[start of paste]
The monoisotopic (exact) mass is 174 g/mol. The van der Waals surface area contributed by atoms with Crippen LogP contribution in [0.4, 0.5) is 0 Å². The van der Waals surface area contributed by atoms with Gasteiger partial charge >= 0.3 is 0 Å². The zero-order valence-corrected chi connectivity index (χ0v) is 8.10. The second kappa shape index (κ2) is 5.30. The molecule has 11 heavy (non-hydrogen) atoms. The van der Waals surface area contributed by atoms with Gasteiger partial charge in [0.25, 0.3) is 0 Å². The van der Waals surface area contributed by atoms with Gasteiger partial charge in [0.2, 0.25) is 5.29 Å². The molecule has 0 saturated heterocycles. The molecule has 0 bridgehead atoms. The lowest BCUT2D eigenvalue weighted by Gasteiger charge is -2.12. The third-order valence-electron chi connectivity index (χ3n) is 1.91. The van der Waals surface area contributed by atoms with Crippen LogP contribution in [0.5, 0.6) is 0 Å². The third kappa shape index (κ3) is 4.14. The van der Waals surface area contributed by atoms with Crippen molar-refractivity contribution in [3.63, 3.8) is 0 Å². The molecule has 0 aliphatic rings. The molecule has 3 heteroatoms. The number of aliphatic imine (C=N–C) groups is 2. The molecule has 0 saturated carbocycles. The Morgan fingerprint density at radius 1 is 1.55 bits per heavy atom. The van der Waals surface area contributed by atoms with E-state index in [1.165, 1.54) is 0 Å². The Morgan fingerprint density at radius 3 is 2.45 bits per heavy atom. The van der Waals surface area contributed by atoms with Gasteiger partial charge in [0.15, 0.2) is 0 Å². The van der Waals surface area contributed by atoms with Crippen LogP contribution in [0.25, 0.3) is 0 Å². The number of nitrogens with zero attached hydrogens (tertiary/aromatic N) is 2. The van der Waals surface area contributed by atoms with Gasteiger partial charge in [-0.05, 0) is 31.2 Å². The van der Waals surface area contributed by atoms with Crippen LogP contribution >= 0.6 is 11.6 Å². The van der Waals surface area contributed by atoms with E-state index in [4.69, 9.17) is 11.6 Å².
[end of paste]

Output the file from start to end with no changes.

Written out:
The monoisotopic (exact) mass is 174 g/mol. The van der Waals surface area contributed by atoms with Crippen LogP contribution in [0.4, 0.5) is 0 Å². The van der Waals surface area contributed by atoms with Gasteiger partial charge >= 0.3 is 0 Å². The zero-order valence-corrected chi connectivity index (χ0v) is 8.10. The second kappa shape index (κ2) is 5.30. The molecule has 11 heavy (non-hydrogen) atoms. The van der Waals surface area contributed by atoms with Gasteiger partial charge in [0.25, 0.3) is 0 Å². The van der Waals surface area contributed by atoms with Gasteiger partial charge in [0.2, 0.25) is 5.29 Å². The molecule has 0 saturated heterocycles. The molecule has 0 bridgehead atoms. The lowest BCUT2D eigenvalue weighted by Gasteiger charge is -2.12. The third-order valence-electron chi connectivity index (χ3n) is 1.91. The van der Waals surface area contributed by atoms with Crippen LogP contribution in [0.5, 0.6) is 0 Å². The third kappa shape index (κ3) is 4.14. The van der Waals surface area contributed by atoms with Crippen molar-refractivity contribution in [3.63, 3.8) is 0 Å². The molecule has 0 aliphatic rings. The molecule has 3 heteroatoms. The number of aliphatic imine (C=N–C) groups is 2. The molecule has 0 saturated carbocycles. The Morgan fingerprint density at radius 1 is 1.55 bits per heavy atom. The van der Waals surface area contributed by atoms with E-state index in [1.165, 1.54) is 0 Å². The Morgan fingerprint density at radius 3 is 2.45 bits per heavy atom. The van der Waals surface area contributed by atoms with Gasteiger partial charge in [0.15, 0.2) is 0 Å². The van der Waals surface area contributed by atoms with Crippen LogP contribution in [0.25, 0.3) is 0 Å². The number of nitrogens with zero attached hydrogens (tertiary/aromatic N) is 2. The van der Waals surface area contributed by atoms with Gasteiger partial charge in [-0.05, 0) is 31.2 Å². The van der Waals surface area contributed by atoms with Crippen LogP contribution >= 0.6 is 11.6 Å². The van der Waals surface area contributed by atoms with E-state index in [4.69, 9.17) is 11.6 Å².